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Gal Gadot is in Charge of Her Own Destiny

Gal Gadot can’t sit still, both literally and figuratively. On a recent Zoom call from her sun-drenched Los Angeles home, the Israeli actor punctuated her thoughts on everything from action heroes to Disney villains with unrestrained hand-waving, chin-rubbing, and even face-clawing. Gadot, 38, who broke through in 2017 with the smash hit Wonder Woman, admits she struggles with unwinding. “I’m itchy. I can never really sit still,” she says. “Either I’m making babies or making a project. I feel like life is too short, and I want to devour everything.”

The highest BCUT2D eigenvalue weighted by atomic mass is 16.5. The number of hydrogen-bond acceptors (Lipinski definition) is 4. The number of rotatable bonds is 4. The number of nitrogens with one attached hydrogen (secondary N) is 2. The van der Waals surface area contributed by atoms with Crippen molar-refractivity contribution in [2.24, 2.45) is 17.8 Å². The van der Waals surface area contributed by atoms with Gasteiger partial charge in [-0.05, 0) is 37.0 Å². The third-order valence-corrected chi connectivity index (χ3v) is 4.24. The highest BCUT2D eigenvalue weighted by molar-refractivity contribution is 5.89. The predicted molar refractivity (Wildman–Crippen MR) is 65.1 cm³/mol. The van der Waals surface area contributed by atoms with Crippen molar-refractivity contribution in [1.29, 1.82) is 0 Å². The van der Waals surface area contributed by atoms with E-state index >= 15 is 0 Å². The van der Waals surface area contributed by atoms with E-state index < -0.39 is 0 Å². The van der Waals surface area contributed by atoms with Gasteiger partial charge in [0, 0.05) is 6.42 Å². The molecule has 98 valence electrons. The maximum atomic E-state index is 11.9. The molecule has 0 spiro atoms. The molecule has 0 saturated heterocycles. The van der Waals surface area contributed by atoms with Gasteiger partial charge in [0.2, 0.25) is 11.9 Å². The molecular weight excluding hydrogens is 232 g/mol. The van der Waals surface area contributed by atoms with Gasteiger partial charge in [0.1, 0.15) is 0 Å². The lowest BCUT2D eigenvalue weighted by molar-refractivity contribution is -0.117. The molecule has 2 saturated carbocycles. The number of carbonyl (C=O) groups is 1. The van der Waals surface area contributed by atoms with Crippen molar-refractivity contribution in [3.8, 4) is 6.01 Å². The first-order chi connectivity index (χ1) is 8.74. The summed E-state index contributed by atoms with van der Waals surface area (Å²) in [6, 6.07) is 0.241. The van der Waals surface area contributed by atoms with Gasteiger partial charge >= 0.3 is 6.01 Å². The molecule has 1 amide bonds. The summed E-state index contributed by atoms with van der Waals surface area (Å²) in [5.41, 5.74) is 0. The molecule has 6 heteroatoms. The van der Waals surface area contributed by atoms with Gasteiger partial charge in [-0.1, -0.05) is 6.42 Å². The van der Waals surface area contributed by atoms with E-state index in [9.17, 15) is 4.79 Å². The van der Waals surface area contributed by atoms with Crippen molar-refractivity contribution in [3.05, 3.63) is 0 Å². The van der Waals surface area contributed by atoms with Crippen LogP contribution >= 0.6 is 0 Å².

As an actor, producer, entrepreneur, partner, and mother, Gadot is always juggling at least a few roles on any given day. At present, she’s wearing actor and producer hats as she gears up for the release of Netflix’s spy thriller Heart of Stone, in which she stars as Rachel Stone, an intelligence operative tasked with saving her supranational organization’s most valuable asset; Gadot nurtured the project from concept to screen. Post–Wonder Woman, Gadot is invigorated by getting her hands dirty, ready to play an active role in every project she signs onto. Not only is she diving into the deep end as a producer on Heart of Stone, and a founder of the better-for-you mac-and-cheese brand Goodles, but she’s taking leaps in the acting world, too, entering her villain era in next year’s Disney live-action musical Snow White alongside Rachel Zegler, and directed by Marc Webb. (And those are just the projects she can talk about…) Gadot spoke with L’OFFICIEL about her forthcoming projects, impostor syndrome, and carrying on the legacy of her Holocaust survivor grandfather.